What a Wonder-less World

Francis Schaeffer once remarked that the depth of a culture’s soul can be inferred from it’s degree of artistic aspirations. If gardening is the pursuit of such expression – and what else should we call a discipline built on mediums of color and texture – than what does a typical front garden suggest about the shallow proportions of a 21st century soul?

Granted one must allow for the  impediments of life; the hallowed exhaustion which young children bring or the aches and pains of old age; and certainly one should err on the side of restraint while attempting to discern ideology in a shrub. Still, out of the abundance of the heart the mouth speaks – or perhaps in this case, the hand gardens.

Who could blame my surprise then, when a typical stroll through horticultural no-man’s land was interrupted one day by the mauve nimbus of a nearby stand of excelsior foxgloves. Foxgloves have always been to me a kind of reassuring anachronism; a portal into fairyland that transmutes the most ho-hum residence into a gingerbread cottage, brimming with cage-fuls of plumpening German children.

I once had an idea that such whimsy could be domesticated – like those hopeless romantics who run through autumn forests with a beaker, hoping to bottle up and preserve the wild scents of decaying leaves. And so I purchased several foxglove varieties and arranged them amicably in full sun – but such enigmas rarely thrive thus exposed. Face to face with such unveiled glory they deflated, like a troupe of punctured ballerinas.

And yet, for those fey thumbs imbued with greener properties then my own, what healing virtues are afforded to you. What balm might these opportunities prove to the modern mind, which has little so patience for mystery. That mind which so carelessly weed-wacks a clump of nodding daisies in order to “clean up the place.”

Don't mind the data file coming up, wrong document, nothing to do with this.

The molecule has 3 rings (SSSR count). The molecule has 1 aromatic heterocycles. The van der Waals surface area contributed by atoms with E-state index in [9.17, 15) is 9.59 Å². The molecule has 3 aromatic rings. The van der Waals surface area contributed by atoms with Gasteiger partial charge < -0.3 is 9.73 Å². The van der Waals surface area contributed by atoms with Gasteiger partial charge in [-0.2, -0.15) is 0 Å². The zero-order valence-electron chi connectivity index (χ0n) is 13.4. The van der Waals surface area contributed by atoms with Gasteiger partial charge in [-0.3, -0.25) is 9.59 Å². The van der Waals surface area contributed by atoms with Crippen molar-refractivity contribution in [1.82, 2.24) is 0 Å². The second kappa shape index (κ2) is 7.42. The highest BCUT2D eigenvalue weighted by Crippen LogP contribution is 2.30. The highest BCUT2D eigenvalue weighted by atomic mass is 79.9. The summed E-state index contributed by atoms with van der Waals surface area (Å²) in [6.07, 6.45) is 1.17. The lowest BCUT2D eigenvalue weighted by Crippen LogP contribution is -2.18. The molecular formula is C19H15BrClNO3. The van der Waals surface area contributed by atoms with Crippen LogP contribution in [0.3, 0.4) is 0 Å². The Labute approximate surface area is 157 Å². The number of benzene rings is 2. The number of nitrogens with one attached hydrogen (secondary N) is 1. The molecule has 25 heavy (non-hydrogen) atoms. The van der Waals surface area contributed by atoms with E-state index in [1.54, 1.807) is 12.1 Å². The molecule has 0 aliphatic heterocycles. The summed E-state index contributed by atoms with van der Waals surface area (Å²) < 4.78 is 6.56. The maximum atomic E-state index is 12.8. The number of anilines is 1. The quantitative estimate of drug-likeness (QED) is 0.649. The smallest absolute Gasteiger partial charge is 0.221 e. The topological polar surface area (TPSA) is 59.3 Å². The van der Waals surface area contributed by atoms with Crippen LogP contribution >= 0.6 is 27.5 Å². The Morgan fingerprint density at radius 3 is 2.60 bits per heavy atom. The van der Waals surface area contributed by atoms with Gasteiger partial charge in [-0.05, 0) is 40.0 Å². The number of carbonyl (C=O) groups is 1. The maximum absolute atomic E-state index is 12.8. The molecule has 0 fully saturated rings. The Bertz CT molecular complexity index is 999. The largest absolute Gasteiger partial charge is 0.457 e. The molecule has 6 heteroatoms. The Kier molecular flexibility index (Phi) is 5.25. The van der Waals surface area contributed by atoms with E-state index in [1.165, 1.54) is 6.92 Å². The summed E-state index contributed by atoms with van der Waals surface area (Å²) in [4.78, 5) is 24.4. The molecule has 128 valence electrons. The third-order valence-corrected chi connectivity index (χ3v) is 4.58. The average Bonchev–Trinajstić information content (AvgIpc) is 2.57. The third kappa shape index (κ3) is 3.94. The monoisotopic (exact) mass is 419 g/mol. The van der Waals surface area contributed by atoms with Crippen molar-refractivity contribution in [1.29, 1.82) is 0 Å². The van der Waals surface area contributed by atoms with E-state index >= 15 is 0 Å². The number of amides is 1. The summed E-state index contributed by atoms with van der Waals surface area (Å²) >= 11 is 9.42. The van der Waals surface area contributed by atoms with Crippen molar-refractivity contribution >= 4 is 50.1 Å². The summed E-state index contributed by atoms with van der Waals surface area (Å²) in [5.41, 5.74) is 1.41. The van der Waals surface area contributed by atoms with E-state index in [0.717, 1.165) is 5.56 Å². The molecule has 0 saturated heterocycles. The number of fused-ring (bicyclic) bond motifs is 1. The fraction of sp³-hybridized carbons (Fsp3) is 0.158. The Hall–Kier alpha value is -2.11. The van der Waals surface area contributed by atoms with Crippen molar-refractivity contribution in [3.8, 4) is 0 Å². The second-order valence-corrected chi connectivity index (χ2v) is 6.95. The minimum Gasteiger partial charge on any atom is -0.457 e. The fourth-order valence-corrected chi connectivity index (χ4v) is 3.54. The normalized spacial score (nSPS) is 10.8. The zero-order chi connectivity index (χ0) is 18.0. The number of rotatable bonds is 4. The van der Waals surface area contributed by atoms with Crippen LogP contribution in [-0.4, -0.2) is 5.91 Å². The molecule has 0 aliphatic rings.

We might hope a mind so long nourished on efficiency would emerge radiantly transformed – but all too often we discover a reverse metamorphosis has set in. As the pupae trembles and expands, we hold out breathe until, suddenly, it deflates like an overripe puffball. A familiar worm, now spent and embittered, returns to munching leaves instead of soaring on the heights.

Standing there in front of those foxgloves, I felt a little like Dorothy, whisked away to Oz in a tornado. What an inconvenience for that poor girl. The wicked witch, the flying monkeys, that field of stupefying poppies. And yet she returned with new eyes. Eyes that, having donned the emerald spectacles, no longer saw just a plain farm somewhere in Kansas – but a tin man, a wizard, and some ruby slippers.

Too much digitalis will stop your heart, but a little can make it stronger; in this wonder stunted age, perhaps we could all use a nibble.

Benjamin Inglis, Media Assistant